At times it would seem that the Tea Party, a coalition of groups with extremely different social positions united by a few common goals, has more in common than Egypt’s revolutionaries.
Nothing of the sort of networking necessary for a movement happened that day on Wall Street. No attempt was made to bring in the public; and groups introspectively defined themselves to discuss the ambitions of the strike. More time was spent on the discussion of parliamentary systems and planning of events, than communications and outreach. As tourists wandered, unassailed, down the busy corridor of Broadway that constituted the border of the encampment, opportunities were lost.
The classic pattern occurred of working groups, self-indoctrination and sectarian debate. Instead, the protests seemed more bent of defining their unwillingness to participate in economic systems, than offering solutions to the public. By conflating wealth inequality with class warfare, the protesters closed off access to the majority of the public. Peripheral issues further this disengagement — confronting the narrative of September 11th, everyone is lost.
Lower Manhattan is not pre-revolution Egypt or Tunisia, and environmental comparisons fail in merit. The bombastic comments heard frequently about ‘not being afraid to go to jail or die,’ must certainly be based on the understanding that the latter is improbable and the former insignificant. The New York Police Department’s book, hold, release and drop policies are incomparable to the horrors of Evin Prison, and attempts to draw parallels insult real suffering. For that matter, such poor execution of civil disobedience is more liable to put off potential supporters than create social change.
To be sure, many in Liberty Plaza have been genuinely affected by the economics of the United States, and compelling stories exist in the crowd. One comment overheard embodied this.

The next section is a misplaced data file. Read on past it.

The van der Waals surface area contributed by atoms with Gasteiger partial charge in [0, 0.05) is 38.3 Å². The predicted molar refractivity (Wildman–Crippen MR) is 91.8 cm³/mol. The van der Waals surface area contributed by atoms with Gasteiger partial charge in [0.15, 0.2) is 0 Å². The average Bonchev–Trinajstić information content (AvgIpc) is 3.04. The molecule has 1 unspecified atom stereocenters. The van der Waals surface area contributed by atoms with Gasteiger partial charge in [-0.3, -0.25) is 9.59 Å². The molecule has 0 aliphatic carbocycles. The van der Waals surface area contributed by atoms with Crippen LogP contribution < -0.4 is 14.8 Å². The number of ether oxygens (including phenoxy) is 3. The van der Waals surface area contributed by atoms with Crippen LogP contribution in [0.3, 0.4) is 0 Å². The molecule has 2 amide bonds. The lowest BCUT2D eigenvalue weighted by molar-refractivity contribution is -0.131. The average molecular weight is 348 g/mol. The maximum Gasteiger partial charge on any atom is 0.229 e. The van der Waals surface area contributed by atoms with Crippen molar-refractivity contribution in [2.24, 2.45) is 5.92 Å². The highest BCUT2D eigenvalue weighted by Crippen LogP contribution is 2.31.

To pay my way through a Bachelors in Biology, I worked in a hotel. When I graduated I couldn’t find a job in what I studied for, and the only reason I could find anything at all, was because of that previous hospitality experience, doing the same thing I was doing back then. It’s sad; that terrible job was worth more than my college diploma.
These are the stories that concern the general public and resonate more deeply than the idealist whose goal is to never work a nine-to-five job in their life while they seek to overthrow the status quo. No suburban parent will see themselves or their children in that individual.
What’s clear is that a compelling narrative exists to be seized by idealistic youth. The social politics of America is defined by a generation with a bleaker future than their predecessors — underemployed and lacking credibility — and the parents, concerned about their children’s future and their own. This is a nightmare that cuts across all sections of the public, from the cosmopolitan coasts to the rural Midwest. If the United States has its own Tahrir moment, it will begin with that simple fact.